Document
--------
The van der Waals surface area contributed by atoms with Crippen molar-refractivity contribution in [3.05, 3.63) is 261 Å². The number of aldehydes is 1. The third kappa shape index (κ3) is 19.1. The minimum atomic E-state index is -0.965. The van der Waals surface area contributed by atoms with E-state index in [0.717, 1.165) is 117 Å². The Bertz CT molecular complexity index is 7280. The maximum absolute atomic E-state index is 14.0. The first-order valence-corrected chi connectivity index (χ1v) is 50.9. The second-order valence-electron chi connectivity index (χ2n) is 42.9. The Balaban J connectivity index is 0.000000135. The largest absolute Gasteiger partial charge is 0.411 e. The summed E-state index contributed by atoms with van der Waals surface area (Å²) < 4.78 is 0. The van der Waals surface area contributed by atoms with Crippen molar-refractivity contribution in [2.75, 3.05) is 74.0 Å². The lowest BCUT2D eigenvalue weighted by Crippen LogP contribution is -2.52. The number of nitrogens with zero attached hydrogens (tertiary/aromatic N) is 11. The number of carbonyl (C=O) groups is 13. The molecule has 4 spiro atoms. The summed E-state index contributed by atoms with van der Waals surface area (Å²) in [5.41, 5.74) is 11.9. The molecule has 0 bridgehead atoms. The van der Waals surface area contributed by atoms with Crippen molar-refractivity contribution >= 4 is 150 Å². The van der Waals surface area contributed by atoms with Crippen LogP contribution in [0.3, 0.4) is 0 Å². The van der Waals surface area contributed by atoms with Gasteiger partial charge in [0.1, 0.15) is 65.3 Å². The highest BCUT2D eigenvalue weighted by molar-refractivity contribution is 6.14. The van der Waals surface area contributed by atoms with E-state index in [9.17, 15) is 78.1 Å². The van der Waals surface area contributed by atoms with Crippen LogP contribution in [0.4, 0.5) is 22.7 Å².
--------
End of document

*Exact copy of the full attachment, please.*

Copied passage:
The van der Waals surface area contributed by atoms with Crippen molar-refractivity contribution in [3.05, 3.63) is 261 Å². The number of aldehydes is 1. The third kappa shape index (κ3) is 19.1. The minimum atomic E-state index is -0.965. The van der Waals surface area contributed by atoms with E-state index in [0.717, 1.165) is 117 Å². The Bertz CT molecular complexity index is 7280. The maximum absolute atomic E-state index is 14.0. The first-order valence-corrected chi connectivity index (χ1v) is 50.9. The second-order valence-electron chi connectivity index (χ2n) is 42.9. The Balaban J connectivity index is 0.000000135. The largest absolute Gasteiger partial charge is 0.411 e. The summed E-state index contributed by atoms with van der Waals surface area (Å²) < 4.78 is 0. The van der Waals surface area contributed by atoms with Crippen molar-refractivity contribution in [2.75, 3.05) is 74.0 Å². The lowest BCUT2D eigenvalue weighted by Crippen LogP contribution is -2.52. The number of nitrogens with zero attached hydrogens (tertiary/aromatic N) is 11. The number of carbonyl (C=O) groups is 13. The molecule has 4 spiro atoms. The summed E-state index contributed by atoms with van der Waals surface area (Å²) in [5.41, 5.74) is 11.9. The molecule has 0 bridgehead atoms. The van der Waals surface area contributed by atoms with Crippen molar-refractivity contribution >= 4 is 150 Å². The van der Waals surface area contributed by atoms with Crippen LogP contribution in [0.3, 0.4) is 0 Å². The van der Waals surface area contributed by atoms with Gasteiger partial charge in [0.1, 0.15) is 65.3 Å². The highest BCUT2D eigenvalue weighted by molar-refractivity contribution is 6.14. The van der Waals surface area contributed by atoms with E-state index in [9.17, 15) is 78.1 Å². The van der Waals surface area contributed by atoms with Crippen LogP contribution in [0.4, 0.5) is 22.7 Å².